Everyone knows when you're mailing it in!
"We are what we repeatedly do. Excellence, then, is not an act, but a habit." - Aristotle
Earlier this year I drove past my kids' school and was startled to see this painted on the street:
Nice work, huh?
Maybe there's a new "Irregular Spacing" font the road crew is using.
I wonder about the thought process of the painting crew in charge of this task. What, exactly, went wrong?
- Were they happy with the C and the H and then panicked by the lack of room for the OOL?
- Do they have a preference for extra-large C's and L's? Or maybe a prejudice against vowels?
- Did they think that there was just one O and had to make room for two O's at the last second?
- Was this done by "the new guy" or under the incompetent leadership of the "Director of Asphalt Penmanship"?
- Did someone forget to bring the tape measure that day?
- Or... was it simply 4:45 pm on a Friday and they were ready to head home?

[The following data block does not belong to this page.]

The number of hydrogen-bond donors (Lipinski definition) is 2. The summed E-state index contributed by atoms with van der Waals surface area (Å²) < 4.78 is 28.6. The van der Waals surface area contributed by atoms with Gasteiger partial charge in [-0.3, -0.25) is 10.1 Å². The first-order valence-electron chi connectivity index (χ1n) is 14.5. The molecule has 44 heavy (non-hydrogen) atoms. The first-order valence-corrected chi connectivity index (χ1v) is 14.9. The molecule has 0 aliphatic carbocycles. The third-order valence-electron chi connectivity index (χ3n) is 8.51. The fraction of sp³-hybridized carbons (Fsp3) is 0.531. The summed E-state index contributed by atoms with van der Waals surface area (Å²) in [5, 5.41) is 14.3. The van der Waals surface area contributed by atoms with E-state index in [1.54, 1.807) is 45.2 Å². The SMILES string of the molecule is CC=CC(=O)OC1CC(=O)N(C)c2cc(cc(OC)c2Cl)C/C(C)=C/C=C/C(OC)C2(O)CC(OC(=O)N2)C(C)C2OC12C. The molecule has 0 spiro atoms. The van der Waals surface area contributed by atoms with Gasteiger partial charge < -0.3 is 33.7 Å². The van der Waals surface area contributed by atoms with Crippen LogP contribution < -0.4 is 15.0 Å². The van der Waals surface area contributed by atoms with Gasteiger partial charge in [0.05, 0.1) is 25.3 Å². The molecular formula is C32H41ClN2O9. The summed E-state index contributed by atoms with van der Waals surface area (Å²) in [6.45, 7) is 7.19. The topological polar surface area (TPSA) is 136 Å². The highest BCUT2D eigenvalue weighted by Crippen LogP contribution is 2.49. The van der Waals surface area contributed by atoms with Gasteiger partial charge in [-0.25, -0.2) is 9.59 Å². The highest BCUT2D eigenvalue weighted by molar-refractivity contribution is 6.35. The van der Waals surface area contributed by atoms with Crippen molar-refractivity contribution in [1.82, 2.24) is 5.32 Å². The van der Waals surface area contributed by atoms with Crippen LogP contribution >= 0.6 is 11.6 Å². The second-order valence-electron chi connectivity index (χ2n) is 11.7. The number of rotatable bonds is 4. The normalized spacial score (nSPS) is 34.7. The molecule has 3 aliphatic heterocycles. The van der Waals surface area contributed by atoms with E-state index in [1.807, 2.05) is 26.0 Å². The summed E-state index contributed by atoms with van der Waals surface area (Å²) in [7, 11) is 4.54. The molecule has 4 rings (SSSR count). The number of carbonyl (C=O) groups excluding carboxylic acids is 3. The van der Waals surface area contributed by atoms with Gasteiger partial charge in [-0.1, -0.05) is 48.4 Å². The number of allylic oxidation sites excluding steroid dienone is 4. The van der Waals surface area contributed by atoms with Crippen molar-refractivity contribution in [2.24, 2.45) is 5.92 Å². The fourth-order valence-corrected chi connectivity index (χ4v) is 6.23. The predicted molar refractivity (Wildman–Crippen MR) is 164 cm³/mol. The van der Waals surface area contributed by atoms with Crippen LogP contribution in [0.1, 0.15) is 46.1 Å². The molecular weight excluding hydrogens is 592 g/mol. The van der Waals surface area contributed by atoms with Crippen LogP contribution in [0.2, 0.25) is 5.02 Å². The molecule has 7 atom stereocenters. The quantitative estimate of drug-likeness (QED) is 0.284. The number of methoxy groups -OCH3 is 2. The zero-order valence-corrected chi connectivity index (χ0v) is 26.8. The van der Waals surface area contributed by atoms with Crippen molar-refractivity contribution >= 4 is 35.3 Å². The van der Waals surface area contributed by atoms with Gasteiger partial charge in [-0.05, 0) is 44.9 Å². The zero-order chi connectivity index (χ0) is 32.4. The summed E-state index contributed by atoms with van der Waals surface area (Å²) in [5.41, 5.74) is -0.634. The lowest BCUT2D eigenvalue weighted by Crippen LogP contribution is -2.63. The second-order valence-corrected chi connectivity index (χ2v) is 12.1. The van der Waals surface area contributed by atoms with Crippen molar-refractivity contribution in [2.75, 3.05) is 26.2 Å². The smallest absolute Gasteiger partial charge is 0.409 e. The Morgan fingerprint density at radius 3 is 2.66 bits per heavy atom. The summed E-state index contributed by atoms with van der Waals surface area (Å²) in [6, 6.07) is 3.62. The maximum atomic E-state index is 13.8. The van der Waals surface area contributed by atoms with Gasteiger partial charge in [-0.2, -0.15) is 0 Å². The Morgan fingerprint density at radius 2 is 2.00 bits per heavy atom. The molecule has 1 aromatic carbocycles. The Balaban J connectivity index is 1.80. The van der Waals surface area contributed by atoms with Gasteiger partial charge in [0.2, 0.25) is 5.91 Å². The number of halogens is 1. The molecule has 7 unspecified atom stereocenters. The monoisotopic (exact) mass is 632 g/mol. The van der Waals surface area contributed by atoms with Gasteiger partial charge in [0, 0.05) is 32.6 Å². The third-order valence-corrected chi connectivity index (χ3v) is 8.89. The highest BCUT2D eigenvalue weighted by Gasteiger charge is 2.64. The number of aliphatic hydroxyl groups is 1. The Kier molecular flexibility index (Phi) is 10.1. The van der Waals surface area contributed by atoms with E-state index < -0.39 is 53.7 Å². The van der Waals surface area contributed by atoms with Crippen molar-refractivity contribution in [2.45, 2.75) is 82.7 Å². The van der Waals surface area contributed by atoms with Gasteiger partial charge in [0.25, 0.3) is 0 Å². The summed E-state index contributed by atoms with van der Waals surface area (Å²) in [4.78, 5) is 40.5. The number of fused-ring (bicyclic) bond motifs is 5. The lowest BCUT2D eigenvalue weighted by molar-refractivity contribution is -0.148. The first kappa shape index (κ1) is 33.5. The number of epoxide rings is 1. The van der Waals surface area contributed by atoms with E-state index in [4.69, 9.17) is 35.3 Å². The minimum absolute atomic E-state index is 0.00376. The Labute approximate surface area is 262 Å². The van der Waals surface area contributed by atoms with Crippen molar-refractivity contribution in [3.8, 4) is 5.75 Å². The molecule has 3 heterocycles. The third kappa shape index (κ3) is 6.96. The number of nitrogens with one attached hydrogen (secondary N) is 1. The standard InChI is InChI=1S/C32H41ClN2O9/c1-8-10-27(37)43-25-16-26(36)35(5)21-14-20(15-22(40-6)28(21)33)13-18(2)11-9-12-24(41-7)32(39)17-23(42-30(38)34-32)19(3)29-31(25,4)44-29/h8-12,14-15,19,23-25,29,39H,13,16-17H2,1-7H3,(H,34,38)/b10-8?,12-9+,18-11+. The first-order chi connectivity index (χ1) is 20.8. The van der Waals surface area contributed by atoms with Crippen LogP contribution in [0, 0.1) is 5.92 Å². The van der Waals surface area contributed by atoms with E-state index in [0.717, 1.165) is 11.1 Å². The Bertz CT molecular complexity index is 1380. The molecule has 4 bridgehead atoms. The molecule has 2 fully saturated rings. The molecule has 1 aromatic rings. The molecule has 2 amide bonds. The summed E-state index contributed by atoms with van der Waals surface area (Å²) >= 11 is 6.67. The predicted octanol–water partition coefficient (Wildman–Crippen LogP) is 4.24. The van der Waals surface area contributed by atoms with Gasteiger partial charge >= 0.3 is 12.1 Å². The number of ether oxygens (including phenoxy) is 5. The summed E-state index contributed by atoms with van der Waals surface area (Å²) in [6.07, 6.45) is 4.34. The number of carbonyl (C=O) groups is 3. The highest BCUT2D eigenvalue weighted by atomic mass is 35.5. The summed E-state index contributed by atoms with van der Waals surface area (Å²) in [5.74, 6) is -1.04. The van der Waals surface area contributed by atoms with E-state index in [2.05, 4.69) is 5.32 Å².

At the end of the job, did they give each other high-fives and walk away proud of their excellent work?
Or were they just happy to finish this job (painting asphalt probably isn't a ton of fun) and move onto the next?
Clearly this was a classic case of "good enough."
The word was painted. The font was (fairly) readable. People knew the school was nearby. Pack it up. We're outta here.
Unfortunately, their sloppiness is visible for the entire world to see and that registers too. They've left a legacy to their apathy to live in asphalt for the foreseeable future and forever online.
Whenever I drive slowly by this sign ( it's a "School Zone," ya know), it reminds me how much I don't want to be just "good enough."
The work of those asphalt Picassos challenges me.
They nudge me to remember I don't want to just get things done in life; I want my work to be excellent.
As a mom, wife, employee, leader, and friend, I don't want to be known for being "eh, good enough."
Still, on days when I feel over-committed, under-focused, unprofessional, or non-purposeful, the temptation for "good enough" creeps in. There are a thousand reasons why mediocrity happens...but there are a million reasons to fight it.
If Aristotle is right, then we are not going to have excellent work as the result of a single act, but because we practice excellence repeatedly.
That's a high bar, but all good habits seem demanding at first. But they are worth it.
After all, didn't we learn this in ScHooL?